There's an increasing amount of chatter that congressional Republicans are concerned about President Donald Trump and his fitness for office, but one former GOP lawmaker explained why they're too afraid to speak out.
David Jolly, a former House representative from Florida who published a critical op-ed Monday aimed at his former colleauges, agreed that Trump had displayed "some very risky behavior" as chief executive, and he told CNN's "New Day" that two dynamics were stopping members of Congress from criticizing the president's behavior.
"They're scared that their political career will be destroyed by a tweet from President Trump," Jolly said. "The other is, stay silent and pass an agenda."
The former lawmaker said some Republicans simply agreed with Trump and his controversial views, but many GOP representatives had private doubts about the president.
"Others are struck, kind of, by a paralysis, given the president's occasional rants," Jolly said. "Others are negotiating with themselves whether or not they believe the president is actually qualified or up to the task, at least in this first month. But some, obviously, want to pass a Republican agenda, and to do so, they've got to be quiet."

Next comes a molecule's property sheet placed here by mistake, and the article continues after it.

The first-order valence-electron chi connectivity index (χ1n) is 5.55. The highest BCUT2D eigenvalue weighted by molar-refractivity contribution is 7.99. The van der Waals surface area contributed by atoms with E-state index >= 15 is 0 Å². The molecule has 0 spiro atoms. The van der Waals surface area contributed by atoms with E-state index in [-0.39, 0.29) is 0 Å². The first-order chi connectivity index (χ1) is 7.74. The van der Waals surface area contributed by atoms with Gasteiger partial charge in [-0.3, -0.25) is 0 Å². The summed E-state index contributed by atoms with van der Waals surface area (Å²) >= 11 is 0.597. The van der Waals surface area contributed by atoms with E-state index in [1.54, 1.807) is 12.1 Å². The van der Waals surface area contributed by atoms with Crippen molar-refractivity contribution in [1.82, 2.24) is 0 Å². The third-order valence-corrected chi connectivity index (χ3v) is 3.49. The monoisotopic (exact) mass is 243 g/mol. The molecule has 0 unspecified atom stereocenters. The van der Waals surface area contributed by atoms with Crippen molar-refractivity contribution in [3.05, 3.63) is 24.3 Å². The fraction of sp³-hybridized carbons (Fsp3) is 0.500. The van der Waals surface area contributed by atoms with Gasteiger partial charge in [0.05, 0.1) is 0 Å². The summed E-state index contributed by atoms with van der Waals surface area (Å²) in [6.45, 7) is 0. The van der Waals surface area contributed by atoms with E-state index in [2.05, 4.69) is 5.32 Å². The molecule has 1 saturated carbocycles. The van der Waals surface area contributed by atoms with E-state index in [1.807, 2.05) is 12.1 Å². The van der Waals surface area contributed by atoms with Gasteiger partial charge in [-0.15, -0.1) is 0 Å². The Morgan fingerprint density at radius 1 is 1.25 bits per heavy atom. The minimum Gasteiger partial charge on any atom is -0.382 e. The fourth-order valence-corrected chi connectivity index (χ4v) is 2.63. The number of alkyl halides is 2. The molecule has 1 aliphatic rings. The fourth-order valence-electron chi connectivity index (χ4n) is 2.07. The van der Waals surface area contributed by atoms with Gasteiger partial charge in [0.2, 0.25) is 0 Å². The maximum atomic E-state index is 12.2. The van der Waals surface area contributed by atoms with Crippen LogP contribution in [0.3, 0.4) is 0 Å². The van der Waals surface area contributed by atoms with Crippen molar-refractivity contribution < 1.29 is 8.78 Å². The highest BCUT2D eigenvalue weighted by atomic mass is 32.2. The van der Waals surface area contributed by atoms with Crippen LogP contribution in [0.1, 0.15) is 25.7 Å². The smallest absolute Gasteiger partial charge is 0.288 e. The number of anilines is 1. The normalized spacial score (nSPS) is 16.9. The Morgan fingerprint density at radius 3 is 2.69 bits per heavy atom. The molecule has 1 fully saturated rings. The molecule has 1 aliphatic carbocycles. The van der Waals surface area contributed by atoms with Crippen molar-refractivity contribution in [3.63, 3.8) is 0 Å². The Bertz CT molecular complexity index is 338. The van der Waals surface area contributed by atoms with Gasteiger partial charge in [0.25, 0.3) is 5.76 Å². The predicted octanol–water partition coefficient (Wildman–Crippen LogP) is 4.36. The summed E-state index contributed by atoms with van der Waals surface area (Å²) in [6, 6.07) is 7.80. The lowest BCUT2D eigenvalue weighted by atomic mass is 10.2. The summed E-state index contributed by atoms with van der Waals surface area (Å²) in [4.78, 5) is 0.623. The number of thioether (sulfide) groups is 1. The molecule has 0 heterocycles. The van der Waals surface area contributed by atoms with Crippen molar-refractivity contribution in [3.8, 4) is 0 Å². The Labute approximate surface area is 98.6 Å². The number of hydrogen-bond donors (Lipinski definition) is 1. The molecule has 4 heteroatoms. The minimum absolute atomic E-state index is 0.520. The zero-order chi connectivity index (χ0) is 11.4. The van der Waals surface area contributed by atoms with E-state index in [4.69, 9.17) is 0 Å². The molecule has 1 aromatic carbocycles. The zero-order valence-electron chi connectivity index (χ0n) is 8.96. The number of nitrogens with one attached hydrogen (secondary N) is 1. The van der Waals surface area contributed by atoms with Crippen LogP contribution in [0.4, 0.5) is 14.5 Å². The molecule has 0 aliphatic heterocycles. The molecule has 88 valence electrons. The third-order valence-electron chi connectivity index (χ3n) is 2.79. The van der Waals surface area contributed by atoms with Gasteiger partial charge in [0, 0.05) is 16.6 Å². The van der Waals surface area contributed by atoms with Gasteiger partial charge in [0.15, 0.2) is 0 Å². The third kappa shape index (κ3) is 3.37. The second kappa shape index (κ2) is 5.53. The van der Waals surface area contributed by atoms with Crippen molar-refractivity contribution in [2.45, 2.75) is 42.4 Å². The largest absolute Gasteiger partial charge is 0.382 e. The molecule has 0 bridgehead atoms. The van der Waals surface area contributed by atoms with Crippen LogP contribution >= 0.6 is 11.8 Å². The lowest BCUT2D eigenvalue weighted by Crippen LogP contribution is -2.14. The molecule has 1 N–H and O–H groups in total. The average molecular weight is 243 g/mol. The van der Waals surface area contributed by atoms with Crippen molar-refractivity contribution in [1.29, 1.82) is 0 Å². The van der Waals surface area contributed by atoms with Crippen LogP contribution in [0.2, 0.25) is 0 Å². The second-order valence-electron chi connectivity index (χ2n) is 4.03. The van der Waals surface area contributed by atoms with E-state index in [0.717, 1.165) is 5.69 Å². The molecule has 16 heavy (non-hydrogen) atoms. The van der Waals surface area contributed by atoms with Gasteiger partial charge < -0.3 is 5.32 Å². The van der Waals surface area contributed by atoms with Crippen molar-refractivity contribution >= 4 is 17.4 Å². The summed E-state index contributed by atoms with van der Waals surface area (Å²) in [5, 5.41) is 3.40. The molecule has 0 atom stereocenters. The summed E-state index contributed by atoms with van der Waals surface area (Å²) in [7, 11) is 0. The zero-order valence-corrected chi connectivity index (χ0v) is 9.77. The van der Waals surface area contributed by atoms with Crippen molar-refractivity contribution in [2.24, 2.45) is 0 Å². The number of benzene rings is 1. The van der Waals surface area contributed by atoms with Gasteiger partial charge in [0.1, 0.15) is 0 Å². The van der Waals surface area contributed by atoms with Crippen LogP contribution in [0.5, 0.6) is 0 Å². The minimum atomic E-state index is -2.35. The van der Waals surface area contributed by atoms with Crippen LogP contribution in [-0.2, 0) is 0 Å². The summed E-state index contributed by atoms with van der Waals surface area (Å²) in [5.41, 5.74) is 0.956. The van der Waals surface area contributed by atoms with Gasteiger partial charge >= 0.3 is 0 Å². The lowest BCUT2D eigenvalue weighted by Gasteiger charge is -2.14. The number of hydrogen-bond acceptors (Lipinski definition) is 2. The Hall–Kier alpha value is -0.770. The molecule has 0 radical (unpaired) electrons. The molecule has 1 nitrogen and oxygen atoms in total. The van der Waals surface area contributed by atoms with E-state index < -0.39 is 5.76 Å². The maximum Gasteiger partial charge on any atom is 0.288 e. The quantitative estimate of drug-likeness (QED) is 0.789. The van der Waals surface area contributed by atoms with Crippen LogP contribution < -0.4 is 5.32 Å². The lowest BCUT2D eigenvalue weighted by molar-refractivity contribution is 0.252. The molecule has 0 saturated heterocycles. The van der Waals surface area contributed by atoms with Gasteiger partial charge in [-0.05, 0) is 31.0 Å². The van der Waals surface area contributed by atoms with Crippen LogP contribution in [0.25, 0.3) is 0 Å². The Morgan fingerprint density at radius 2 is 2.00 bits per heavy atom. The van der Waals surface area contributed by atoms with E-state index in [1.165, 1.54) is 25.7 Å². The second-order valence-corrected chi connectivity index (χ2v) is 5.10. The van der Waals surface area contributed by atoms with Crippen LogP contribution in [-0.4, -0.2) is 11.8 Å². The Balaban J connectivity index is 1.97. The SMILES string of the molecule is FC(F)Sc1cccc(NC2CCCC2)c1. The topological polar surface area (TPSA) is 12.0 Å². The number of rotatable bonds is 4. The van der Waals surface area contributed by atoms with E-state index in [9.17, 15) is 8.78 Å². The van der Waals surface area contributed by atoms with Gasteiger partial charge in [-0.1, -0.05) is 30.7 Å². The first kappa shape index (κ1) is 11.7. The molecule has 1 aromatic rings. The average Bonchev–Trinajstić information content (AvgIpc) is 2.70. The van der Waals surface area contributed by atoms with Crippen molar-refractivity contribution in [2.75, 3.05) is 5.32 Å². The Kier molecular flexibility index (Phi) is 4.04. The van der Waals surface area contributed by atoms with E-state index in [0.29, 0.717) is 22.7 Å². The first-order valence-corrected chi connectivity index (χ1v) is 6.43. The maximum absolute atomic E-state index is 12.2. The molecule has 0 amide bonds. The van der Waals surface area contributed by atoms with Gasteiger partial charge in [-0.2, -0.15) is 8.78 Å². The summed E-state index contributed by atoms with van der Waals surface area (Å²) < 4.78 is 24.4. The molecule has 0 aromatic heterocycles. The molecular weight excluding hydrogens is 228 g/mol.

He described House Speaker Paul Ryan as "a man of principle" who had spoken out against Trump the candidate, but Jolly said the speaker had remained silent about Trump the president in order to pass tax reform.
"We're seeing a lot of silence from Capitol Hill, but I think there are times you need to speak out," said Jolly, who won a special election for the 13th District seat in 2014 but lost to former governor Charlie Crist in November.
Jolly recalled his own experience as one of the first Republicans to back marriage equality, which drew attacks from other conservatives, but he said a senior lawmaker reminded him that he'd asked for the job.
"President Trump, he needs to stop complaining and do (his) job," he said. "Stop taking on 'fake news,' stop taking on the judiciary, stop taking on senators -- John McCain. Do your job -- you asked for this job. Stop complaining, do your job, because Republicans should be proud to have a Republican president."
CNN's Chris Cuomo said he didn't mind criticism from the president, but he wished Trump would base those attacks on accurate information -- and Jolly agreed.
"Chris, as I've said, the purveyor of fake news resides in the Oval Office," Jolly said.